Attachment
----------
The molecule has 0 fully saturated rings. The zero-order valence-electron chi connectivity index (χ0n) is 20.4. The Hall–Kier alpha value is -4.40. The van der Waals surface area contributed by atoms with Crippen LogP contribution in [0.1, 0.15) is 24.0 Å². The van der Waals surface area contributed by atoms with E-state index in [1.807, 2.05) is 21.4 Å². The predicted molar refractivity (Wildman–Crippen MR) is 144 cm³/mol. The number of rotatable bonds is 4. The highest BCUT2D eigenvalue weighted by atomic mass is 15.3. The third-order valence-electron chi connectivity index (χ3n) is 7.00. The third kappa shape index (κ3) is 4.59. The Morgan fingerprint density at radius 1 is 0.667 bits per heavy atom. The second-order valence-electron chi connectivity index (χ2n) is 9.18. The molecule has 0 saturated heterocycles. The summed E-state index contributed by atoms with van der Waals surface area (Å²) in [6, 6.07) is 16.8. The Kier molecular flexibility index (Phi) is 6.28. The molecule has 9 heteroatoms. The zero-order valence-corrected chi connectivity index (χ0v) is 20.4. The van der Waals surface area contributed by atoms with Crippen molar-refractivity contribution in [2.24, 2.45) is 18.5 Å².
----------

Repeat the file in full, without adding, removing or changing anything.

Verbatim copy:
The molecule has 0 fully saturated rings. The zero-order valence-electron chi connectivity index (χ0n) is 20.4. The Hall–Kier alpha value is -4.40. The van der Waals surface area contributed by atoms with Crippen LogP contribution in [0.1, 0.15) is 24.0 Å². The van der Waals surface area contributed by atoms with E-state index in [1.807, 2.05) is 21.4 Å². The predicted molar refractivity (Wildman–Crippen MR) is 144 cm³/mol. The number of rotatable bonds is 4. The highest BCUT2D eigenvalue weighted by atomic mass is 15.3. The third-order valence-electron chi connectivity index (χ3n) is 7.00. The third kappa shape index (κ3) is 4.59. The Morgan fingerprint density at radius 1 is 0.667 bits per heavy atom. The second-order valence-electron chi connectivity index (χ2n) is 9.18. The molecule has 0 saturated heterocycles. The summed E-state index contributed by atoms with van der Waals surface area (Å²) in [6, 6.07) is 16.8. The Kier molecular flexibility index (Phi) is 6.28. The molecule has 9 heteroatoms. The zero-order valence-corrected chi connectivity index (χ0v) is 20.4. The van der Waals surface area contributed by atoms with Crippen molar-refractivity contribution in [2.24, 2.45) is 18.5 Å².